Perspectives on model forecasts of the 2014–2015 Ebola epidemic in West Africa: lessons and the way forward

Gerardo Chowell, Cécile Viboud, Lone Simonsen, Stefano Merler and Alessandro Vespignani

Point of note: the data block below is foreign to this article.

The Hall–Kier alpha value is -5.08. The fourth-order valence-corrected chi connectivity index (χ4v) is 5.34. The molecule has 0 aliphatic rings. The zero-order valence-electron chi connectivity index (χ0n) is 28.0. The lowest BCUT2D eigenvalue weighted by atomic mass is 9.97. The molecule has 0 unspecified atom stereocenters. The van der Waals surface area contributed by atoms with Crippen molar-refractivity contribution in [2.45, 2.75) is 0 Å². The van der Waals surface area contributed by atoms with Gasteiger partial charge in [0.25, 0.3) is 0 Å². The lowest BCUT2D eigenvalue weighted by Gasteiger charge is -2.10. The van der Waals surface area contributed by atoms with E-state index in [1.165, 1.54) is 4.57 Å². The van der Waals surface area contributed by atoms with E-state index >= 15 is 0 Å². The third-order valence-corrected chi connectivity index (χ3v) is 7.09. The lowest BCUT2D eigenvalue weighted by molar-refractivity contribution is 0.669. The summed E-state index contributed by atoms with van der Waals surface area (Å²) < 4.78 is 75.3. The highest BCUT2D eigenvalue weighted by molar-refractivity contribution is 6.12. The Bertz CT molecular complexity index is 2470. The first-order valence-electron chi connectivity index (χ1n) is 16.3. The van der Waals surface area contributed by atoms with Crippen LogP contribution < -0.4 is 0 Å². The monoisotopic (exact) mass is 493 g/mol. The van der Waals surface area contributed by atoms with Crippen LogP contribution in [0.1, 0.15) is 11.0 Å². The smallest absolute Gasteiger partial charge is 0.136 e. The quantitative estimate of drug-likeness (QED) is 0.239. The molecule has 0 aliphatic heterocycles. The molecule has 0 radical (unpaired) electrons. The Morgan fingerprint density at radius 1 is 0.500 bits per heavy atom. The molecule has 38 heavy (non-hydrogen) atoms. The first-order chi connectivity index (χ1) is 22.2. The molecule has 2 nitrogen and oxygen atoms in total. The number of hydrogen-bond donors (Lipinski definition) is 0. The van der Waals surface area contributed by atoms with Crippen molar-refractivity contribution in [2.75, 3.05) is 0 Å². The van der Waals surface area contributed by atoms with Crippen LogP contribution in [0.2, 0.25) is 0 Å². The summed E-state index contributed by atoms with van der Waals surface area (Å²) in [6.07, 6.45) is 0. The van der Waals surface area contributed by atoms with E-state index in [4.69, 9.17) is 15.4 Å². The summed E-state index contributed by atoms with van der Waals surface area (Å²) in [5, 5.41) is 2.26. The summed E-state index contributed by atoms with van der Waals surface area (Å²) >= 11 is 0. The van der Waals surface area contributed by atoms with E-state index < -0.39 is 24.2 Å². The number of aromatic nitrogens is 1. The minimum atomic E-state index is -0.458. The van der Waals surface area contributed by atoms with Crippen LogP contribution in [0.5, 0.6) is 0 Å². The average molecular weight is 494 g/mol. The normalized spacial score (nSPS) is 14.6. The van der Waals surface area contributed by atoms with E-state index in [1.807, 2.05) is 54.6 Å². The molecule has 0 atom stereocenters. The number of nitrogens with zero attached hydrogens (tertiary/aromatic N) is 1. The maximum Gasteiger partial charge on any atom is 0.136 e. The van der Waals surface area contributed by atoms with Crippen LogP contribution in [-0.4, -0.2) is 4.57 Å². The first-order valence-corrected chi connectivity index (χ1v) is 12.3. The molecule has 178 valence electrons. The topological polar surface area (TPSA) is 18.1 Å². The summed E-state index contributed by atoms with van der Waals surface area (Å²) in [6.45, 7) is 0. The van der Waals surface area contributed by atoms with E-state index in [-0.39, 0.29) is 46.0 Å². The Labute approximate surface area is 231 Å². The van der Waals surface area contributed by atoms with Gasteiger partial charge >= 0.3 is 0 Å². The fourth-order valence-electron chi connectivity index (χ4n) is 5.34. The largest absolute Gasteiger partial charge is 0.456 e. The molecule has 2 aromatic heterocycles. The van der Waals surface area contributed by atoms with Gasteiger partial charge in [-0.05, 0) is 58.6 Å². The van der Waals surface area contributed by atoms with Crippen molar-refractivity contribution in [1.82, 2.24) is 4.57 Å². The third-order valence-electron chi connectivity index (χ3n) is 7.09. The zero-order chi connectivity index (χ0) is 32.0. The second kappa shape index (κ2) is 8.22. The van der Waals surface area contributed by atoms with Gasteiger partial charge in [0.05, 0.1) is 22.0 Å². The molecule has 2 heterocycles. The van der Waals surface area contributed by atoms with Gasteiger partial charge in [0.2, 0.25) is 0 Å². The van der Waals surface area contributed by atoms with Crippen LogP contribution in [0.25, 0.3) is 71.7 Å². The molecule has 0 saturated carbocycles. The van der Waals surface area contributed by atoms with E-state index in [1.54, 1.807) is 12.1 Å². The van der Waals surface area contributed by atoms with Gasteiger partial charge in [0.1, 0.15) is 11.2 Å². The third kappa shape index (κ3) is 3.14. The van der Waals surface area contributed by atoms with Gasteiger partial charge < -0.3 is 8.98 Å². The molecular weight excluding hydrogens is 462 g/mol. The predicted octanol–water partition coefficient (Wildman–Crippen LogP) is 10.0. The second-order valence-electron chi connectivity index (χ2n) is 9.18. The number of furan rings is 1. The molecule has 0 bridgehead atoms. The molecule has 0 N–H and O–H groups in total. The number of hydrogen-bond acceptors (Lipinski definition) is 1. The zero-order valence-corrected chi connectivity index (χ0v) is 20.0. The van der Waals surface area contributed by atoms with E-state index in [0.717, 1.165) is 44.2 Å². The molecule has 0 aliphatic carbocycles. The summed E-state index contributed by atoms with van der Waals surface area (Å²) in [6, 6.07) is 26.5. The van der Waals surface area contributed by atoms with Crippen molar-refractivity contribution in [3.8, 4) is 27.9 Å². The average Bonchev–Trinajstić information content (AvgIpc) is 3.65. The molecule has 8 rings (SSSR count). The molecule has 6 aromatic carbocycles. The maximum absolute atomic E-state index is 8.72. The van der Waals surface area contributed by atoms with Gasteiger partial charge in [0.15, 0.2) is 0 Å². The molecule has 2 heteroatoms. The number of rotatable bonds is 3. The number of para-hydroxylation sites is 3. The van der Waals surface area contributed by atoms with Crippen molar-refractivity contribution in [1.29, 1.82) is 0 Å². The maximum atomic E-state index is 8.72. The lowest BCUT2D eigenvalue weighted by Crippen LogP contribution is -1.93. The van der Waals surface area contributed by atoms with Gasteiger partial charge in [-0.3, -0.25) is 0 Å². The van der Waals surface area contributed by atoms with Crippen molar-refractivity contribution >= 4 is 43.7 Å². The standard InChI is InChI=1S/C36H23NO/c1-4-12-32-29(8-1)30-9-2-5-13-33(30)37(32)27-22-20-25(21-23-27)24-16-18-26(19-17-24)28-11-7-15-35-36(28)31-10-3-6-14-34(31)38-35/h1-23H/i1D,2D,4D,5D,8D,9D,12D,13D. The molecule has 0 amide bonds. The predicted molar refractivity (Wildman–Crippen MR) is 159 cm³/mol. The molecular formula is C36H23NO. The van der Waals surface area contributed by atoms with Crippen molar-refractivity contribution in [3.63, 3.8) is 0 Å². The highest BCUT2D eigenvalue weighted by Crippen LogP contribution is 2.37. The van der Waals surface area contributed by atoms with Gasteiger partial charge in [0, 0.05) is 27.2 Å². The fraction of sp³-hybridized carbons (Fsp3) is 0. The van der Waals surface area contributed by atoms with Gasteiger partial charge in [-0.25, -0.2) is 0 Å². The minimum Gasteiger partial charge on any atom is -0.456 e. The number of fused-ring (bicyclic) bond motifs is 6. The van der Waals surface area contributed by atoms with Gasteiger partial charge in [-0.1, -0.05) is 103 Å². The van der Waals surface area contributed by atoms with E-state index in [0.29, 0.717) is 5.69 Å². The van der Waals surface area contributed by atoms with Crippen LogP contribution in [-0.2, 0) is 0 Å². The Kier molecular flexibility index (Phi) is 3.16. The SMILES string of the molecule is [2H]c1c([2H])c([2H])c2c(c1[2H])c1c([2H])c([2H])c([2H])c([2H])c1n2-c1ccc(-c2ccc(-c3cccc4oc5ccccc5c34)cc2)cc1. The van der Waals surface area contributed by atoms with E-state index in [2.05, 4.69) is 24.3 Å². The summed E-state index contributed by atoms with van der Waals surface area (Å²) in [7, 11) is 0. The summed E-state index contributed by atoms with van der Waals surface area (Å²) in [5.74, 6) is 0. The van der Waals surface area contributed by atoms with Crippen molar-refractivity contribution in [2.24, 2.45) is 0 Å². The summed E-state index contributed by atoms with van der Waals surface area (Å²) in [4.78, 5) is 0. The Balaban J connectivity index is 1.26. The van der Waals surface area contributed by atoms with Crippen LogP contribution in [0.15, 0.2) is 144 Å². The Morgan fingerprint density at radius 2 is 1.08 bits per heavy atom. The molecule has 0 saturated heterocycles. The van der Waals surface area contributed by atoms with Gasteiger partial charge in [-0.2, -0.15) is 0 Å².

The unprecedented  impact and modeling efforts associated with the 2014–2015 Ebola epidemic in  West Africa provides a unique opportunity to document the performances and  caveats of forecasting approaches used in near-real time for generating  evidence and to guide policy. A number of international academic groups have  developed and parameterized mathematical models of disease spread to forecast  the trajectory of the outbreak. These modeling efforts often relied on  limited epidemiological data to derive key transmission and severity  parameters, which are needed to calibrate mechanistic models. Here, we  provide a perspective on some of the challenges and lessons drawn from these  efforts, focusing on (1) data availability and accuracy of early forecasts; (2)  the ability of different models to capture the profile of early growth  dynamics in local outbreaks and the importance of reactive behavior changes  and case clustering; (3) challenges in forecasting the long-term epidemic  impact very early in the outbreak; and (4) ways to move forward. We conclude  that rapid availability of aggregated population-level data and detailed  information on a subset of transmission chains is crucial to characterize  transmission patterns, while ensemble-forecasting approaches could limit the  uncertainty of any individual model. We believe that coordinated forecasting  efforts, combined with rapid dissemination of disease predictions and  underlying epidemiological data in shared online platforms, will be critical  in optimizing the response to current and future infectious disease  emergencies.

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